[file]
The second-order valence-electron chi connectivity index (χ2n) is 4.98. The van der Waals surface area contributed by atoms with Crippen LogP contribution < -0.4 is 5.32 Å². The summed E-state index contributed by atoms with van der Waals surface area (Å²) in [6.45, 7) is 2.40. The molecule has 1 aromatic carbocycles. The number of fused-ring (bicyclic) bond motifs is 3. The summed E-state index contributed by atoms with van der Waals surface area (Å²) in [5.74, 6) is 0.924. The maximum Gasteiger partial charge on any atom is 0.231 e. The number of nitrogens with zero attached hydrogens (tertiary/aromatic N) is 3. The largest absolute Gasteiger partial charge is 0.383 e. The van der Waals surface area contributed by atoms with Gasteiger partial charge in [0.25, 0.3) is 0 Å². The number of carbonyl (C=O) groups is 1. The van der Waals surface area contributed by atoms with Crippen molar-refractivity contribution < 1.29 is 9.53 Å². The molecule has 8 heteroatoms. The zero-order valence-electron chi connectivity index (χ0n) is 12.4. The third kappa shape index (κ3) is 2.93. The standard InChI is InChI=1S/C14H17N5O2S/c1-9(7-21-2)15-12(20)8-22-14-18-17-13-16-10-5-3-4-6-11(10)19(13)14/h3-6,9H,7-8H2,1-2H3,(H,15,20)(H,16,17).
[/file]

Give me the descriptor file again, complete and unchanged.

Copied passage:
The second-order valence-electron chi connectivity index (χ2n) is 4.98. The van der Waals surface area contributed by atoms with Crippen LogP contribution < -0.4 is 5.32 Å². The summed E-state index contributed by atoms with van der Waals surface area (Å²) in [6.45, 7) is 2.40. The molecule has 1 aromatic carbocycles. The number of fused-ring (bicyclic) bond motifs is 3. The summed E-state index contributed by atoms with van der Waals surface area (Å²) in [5.74, 6) is 0.924. The maximum Gasteiger partial charge on any atom is 0.231 e. The number of nitrogens with zero attached hydrogens (tertiary/aromatic N) is 3. The largest absolute Gasteiger partial charge is 0.383 e. The van der Waals surface area contributed by atoms with Gasteiger partial charge in [0.25, 0.3) is 0 Å². The number of carbonyl (C=O) groups is 1. The van der Waals surface area contributed by atoms with Crippen molar-refractivity contribution < 1.29 is 9.53 Å². The molecule has 8 heteroatoms. The zero-order valence-electron chi connectivity index (χ0n) is 12.4. The third kappa shape index (κ3) is 2.93. The standard InChI is InChI=1S/C14H17N5O2S/c1-9(7-21-2)15-12(20)8-22-14-18-17-13-16-10-5-3-4-6-11(10)19(13)14/h3-6,9H,7-8H2,1-2H3,(H,15,20)(H,16,17).